Introduction to Hochtide
This was a rather fun festival held on the second Monday and Tuesday after Easter.
On the Monday, men captured women and released them for money or a kiss. On the Tuesday, the women would tie up the men and demand a payment before setting them free.
Men, dressed as foreigners, would be tied and lead around the town by the women to collect money for the church, this was the most important of the years collections!
The festival may depict a victory over the Danes.
The festivities were banned under Henry VIII but Elizabeth I reinstated the tradition in 1575, today only Hungerford in Berkshire continues the tradition.
Second Monday after, Easter it were,
A two day street fest, for him and for her.
Henry didn't like, disorder or fun,
Lizzy brought it back, along with the bun.
Festive misrule, chaotic and funny,
Best fun of the year, gathering money.
More than at Yule, or any other time,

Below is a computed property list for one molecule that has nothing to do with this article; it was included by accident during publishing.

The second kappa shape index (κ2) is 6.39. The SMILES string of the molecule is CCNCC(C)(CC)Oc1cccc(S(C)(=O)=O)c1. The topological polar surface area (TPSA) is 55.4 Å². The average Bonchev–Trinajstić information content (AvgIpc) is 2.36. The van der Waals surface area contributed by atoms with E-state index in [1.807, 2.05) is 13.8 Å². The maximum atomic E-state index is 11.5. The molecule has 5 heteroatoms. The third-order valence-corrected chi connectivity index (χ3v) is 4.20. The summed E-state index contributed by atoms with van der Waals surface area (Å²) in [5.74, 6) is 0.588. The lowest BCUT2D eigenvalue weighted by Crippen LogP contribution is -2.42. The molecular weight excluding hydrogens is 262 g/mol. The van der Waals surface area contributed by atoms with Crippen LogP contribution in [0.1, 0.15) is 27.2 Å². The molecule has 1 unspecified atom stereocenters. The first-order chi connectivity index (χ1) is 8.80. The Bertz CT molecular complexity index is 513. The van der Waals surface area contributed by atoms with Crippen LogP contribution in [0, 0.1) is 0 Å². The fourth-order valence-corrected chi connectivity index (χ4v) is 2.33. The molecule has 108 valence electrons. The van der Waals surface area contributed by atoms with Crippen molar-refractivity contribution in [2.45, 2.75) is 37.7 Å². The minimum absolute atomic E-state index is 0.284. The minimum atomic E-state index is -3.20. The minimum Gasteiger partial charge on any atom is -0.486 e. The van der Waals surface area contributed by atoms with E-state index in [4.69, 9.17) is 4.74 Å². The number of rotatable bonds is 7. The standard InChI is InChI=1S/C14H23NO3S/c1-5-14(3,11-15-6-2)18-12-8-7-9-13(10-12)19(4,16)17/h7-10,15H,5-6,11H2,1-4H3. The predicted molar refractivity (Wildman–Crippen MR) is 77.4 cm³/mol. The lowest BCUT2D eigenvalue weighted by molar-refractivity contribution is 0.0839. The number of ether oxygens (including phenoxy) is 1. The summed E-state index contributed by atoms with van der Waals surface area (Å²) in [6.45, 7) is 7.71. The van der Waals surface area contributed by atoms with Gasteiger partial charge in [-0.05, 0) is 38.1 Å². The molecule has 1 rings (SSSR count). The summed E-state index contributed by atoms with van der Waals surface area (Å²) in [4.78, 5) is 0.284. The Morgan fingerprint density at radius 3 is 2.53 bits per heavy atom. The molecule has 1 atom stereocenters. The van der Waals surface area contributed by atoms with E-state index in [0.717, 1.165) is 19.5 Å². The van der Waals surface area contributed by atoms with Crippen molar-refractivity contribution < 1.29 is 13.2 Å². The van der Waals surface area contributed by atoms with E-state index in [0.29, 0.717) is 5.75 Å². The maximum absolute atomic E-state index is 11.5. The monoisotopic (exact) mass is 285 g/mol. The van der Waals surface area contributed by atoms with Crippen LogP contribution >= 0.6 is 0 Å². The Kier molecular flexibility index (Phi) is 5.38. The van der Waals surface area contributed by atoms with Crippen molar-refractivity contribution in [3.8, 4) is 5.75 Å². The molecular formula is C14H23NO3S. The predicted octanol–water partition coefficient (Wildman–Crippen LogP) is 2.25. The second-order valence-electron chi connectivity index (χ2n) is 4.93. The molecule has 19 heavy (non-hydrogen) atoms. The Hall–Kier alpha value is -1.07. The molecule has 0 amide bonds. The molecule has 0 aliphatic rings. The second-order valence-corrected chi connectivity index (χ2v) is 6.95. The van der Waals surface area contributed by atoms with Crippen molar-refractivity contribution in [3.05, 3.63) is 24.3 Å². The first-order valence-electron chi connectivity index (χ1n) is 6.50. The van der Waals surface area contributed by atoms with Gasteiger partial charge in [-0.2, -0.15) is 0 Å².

So much fun until, it became a crime.
We gathered more, for the church this spring tide,
Hauled men through the streets, with their arms well tied.
Better the women, to tie up the men,
Like a conquered band, of Vikings to them.
Parade them through town, collect a penny,
Without some fun, there wouldn't be any.
Men captured and tied, the women to kiss,
And no one then thought, the least wrong in this.
Women captured and tied, the men to keep,
Give us a penny, we let thee off cheap.
Tutti wenches sold, oranges and sweets,
When those buxom lasses, took to the streets.
Tutti men carried, tutti mace pole,
With Orange Scrambler, all out of control.
Wooden staffs topped, with orange and flowers,
Young lads in the street, showing their powers.
We had so much fun, those brave days of yore,
But these days we be, not so immature.
Having fun in the street, being disquiet,
Thee be arrested, causing a riot.
Copyright Andrew Rea 2010